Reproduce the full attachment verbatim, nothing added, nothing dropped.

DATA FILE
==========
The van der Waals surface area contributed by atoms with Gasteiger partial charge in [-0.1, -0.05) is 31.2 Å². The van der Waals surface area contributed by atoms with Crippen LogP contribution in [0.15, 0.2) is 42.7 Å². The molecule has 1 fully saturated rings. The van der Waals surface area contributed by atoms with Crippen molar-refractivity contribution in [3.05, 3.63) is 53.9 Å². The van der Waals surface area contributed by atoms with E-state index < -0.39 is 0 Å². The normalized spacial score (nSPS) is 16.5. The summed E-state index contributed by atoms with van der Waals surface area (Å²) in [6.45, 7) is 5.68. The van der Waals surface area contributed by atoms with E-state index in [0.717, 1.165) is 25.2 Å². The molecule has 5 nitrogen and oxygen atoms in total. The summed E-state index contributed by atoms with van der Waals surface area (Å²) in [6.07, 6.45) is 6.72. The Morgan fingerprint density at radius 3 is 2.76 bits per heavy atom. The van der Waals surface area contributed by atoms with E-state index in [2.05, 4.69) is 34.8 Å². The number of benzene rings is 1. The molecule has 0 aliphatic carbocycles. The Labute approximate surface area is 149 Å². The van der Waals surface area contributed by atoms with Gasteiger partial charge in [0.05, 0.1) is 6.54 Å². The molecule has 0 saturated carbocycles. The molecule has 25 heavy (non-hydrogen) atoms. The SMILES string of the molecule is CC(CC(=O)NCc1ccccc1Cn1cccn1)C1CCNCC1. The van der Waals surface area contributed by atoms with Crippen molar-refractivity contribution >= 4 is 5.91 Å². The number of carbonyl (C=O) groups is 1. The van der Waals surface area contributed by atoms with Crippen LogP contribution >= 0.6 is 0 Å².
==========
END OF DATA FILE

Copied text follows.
The van der Waals surface area contributed by atoms with Gasteiger partial charge in [-0.1, -0.05) is 31.2 Å². The van der Waals surface area contributed by atoms with Crippen LogP contribution in [0.15, 0.2) is 42.7 Å². The molecule has 1 fully saturated rings. The van der Waals surface area contributed by atoms with Crippen molar-refractivity contribution in [3.05, 3.63) is 53.9 Å². The van der Waals surface area contributed by atoms with E-state index < -0.39 is 0 Å². The normalized spacial score (nSPS) is 16.5. The summed E-state index contributed by atoms with van der Waals surface area (Å²) in [6.45, 7) is 5.68. The van der Waals surface area contributed by atoms with E-state index in [0.717, 1.165) is 25.2 Å². The molecule has 5 nitrogen and oxygen atoms in total. The summed E-state index contributed by atoms with van der Waals surface area (Å²) in [6.07, 6.45) is 6.72. The Morgan fingerprint density at radius 3 is 2.76 bits per heavy atom. The van der Waals surface area contributed by atoms with E-state index in [2.05, 4.69) is 34.8 Å². The number of benzene rings is 1. The molecule has 0 aliphatic carbocycles. The Labute approximate surface area is 149 Å². The van der Waals surface area contributed by atoms with Gasteiger partial charge in [0.05, 0.1) is 6.54 Å². The molecule has 0 saturated carbocycles. The molecule has 25 heavy (non-hydrogen) atoms. The SMILES string of the molecule is CC(CC(=O)NCc1ccccc1Cn1cccn1)C1CCNCC1. The van der Waals surface area contributed by atoms with Crippen molar-refractivity contribution >= 4 is 5.91 Å². The number of carbonyl (C=O) groups is 1. The van der Waals surface area contributed by atoms with Crippen LogP contribution >= 0.6 is 0 Å².